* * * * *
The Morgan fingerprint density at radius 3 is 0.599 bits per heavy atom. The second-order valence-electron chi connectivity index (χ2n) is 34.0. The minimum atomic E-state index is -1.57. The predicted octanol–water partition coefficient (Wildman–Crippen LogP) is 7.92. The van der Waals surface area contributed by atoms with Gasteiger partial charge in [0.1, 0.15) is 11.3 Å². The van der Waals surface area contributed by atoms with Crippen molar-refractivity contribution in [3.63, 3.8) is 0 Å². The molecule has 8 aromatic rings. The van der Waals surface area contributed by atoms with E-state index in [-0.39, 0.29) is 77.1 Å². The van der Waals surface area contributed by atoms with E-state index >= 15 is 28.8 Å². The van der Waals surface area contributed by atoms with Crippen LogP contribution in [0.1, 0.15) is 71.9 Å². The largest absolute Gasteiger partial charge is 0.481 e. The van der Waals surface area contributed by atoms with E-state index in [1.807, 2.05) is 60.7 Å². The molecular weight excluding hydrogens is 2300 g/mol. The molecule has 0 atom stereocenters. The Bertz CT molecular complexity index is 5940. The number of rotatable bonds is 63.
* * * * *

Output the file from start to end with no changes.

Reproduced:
The Morgan fingerprint density at radius 3 is 0.599 bits per heavy atom. The second-order valence-electron chi connectivity index (χ2n) is 34.0. The minimum atomic E-state index is -1.57. The predicted octanol–water partition coefficient (Wildman–Crippen LogP) is 7.92. The van der Waals surface area contributed by atoms with Gasteiger partial charge in [0.1, 0.15) is 11.3 Å². The van der Waals surface area contributed by atoms with Crippen molar-refractivity contribution in [3.63, 3.8) is 0 Å². The molecule has 8 aromatic rings. The van der Waals surface area contributed by atoms with E-state index in [-0.39, 0.29) is 77.1 Å². The van der Waals surface area contributed by atoms with E-state index >= 15 is 28.8 Å². The van der Waals surface area contributed by atoms with Crippen LogP contribution in [0.1, 0.15) is 71.9 Å². The largest absolute Gasteiger partial charge is 0.481 e. The van der Waals surface area contributed by atoms with E-state index in [1.807, 2.05) is 60.7 Å². The molecular weight excluding hydrogens is 2300 g/mol. The molecule has 0 atom stereocenters. The Bertz CT molecular complexity index is 5940. The number of rotatable bonds is 63.